There’s no single test available to diagnose tension or migraine headaches. That may explain why more than 29 million Americans experience migraines, yet only about 48 percent who have the symptoms receive a proper diagnosis, according to an American Migraine Prevalence and Prevention study. To help your doctor make the right diagnosis, keep a headache diary for at least a month to track the frequency of your headaches, their intensity, when they occur and whether they interfere with daily activities. Do they fall into a pattern? Are they related to your period? (You can usually tell after tracking three menstrual cycles, says Dr. Diamond.) Use the headache diary on the National Headache Foundation website or the American Headache Society website.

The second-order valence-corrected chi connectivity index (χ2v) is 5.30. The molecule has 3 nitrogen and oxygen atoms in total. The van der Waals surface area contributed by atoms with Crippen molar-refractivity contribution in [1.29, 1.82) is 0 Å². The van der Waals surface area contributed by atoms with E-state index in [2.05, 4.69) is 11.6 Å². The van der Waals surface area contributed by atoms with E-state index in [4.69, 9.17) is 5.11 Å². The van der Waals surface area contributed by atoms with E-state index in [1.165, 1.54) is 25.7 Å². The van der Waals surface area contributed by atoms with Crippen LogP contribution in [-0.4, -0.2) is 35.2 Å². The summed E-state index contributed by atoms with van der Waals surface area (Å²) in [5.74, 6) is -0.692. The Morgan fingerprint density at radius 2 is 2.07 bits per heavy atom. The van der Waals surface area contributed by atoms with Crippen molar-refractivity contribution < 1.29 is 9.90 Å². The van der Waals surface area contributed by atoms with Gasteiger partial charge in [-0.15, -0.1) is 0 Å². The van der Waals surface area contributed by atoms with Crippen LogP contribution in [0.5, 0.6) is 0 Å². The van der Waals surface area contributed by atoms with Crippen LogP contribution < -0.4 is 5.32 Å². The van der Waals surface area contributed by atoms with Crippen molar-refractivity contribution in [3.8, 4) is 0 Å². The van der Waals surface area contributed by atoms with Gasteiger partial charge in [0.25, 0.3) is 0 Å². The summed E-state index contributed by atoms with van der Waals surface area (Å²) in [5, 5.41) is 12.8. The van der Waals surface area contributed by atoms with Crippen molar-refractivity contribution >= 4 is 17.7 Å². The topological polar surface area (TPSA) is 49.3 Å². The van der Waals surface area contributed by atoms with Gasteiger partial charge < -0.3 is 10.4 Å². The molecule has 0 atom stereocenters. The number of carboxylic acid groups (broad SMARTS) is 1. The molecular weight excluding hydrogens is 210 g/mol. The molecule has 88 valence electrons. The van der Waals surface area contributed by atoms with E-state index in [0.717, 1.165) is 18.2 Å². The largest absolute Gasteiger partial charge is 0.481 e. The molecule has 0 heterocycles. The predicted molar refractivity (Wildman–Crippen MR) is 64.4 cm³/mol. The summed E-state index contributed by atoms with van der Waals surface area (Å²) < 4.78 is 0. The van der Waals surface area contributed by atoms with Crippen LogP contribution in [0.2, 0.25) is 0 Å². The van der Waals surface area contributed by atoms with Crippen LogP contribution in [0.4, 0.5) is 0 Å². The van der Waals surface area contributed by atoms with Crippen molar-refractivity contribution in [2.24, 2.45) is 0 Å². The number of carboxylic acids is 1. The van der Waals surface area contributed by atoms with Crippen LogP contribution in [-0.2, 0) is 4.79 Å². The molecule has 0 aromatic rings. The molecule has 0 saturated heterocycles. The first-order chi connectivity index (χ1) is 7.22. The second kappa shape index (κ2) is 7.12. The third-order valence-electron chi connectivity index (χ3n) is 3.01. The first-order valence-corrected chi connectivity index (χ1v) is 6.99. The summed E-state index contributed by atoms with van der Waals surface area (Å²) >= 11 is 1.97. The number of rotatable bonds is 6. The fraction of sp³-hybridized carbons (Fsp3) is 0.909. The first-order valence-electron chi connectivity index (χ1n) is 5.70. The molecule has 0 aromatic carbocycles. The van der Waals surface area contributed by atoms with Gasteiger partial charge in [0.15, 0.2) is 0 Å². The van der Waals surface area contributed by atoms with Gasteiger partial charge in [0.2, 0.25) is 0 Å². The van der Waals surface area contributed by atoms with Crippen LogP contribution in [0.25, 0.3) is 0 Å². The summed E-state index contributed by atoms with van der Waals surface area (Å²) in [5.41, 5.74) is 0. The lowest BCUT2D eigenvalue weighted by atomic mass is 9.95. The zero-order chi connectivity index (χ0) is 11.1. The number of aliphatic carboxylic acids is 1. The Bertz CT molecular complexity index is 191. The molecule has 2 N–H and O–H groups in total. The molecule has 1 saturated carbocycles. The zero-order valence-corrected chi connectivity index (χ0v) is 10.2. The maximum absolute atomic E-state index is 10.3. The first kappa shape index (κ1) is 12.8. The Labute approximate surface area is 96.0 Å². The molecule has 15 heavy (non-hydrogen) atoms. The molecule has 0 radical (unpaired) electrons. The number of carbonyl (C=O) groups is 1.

Your doctor should ask about your symptoms, perform a physical exam and possibly order tests to rule out underlying medical conditions or diseases. Dr. Diamond orders a MRI (magnetic resonance imaging) scan of the head to find out what might be causing the headache. In about 3 to 4 percent of the population, a tumor or aneurysm may be to blame. That’s especially important if you’re over 40 and experiencing headaches for the first time. She also checks patients for anemia and thyroid problems, because both disorders can bring on headaches.
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